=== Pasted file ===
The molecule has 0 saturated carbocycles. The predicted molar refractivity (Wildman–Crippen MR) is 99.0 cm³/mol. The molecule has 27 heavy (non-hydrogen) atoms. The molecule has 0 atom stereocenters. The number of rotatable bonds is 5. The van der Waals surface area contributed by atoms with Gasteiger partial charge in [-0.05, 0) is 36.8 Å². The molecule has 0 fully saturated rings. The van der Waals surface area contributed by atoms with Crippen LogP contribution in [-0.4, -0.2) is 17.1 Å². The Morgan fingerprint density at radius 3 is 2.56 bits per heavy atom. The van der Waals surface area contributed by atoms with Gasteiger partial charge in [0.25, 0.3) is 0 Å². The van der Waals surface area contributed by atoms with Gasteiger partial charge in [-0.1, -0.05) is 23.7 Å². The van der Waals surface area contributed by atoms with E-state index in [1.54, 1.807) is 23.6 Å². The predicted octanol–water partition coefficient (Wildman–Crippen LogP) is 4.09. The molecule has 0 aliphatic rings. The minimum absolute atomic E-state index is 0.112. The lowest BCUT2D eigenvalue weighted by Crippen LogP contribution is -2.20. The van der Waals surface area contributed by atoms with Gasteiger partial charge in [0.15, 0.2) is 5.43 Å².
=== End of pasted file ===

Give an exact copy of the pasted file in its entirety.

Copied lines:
The molecule has 0 saturated carbocycles. The predicted molar refractivity (Wildman–Crippen MR) is 99.0 cm³/mol. The molecule has 27 heavy (non-hydrogen) atoms. The molecule has 0 atom stereocenters. The number of rotatable bonds is 5. The van der Waals surface area contributed by atoms with Gasteiger partial charge in [-0.05, 0) is 36.8 Å². The molecule has 0 fully saturated rings. The van der Waals surface area contributed by atoms with Crippen LogP contribution in [-0.4, -0.2) is 17.1 Å². The Morgan fingerprint density at radius 3 is 2.56 bits per heavy atom. The van der Waals surface area contributed by atoms with Gasteiger partial charge in [0.25, 0.3) is 0 Å². The van der Waals surface area contributed by atoms with Gasteiger partial charge in [-0.1, -0.05) is 23.7 Å². The van der Waals surface area contributed by atoms with E-state index in [1.54, 1.807) is 23.6 Å². The predicted octanol–water partition coefficient (Wildman–Crippen LogP) is 4.09. The molecule has 0 aliphatic rings. The minimum absolute atomic E-state index is 0.112. The lowest BCUT2D eigenvalue weighted by Crippen LogP contribution is -2.20. The van der Waals surface area contributed by atoms with Gasteiger partial charge in [0.15, 0.2) is 5.43 Å².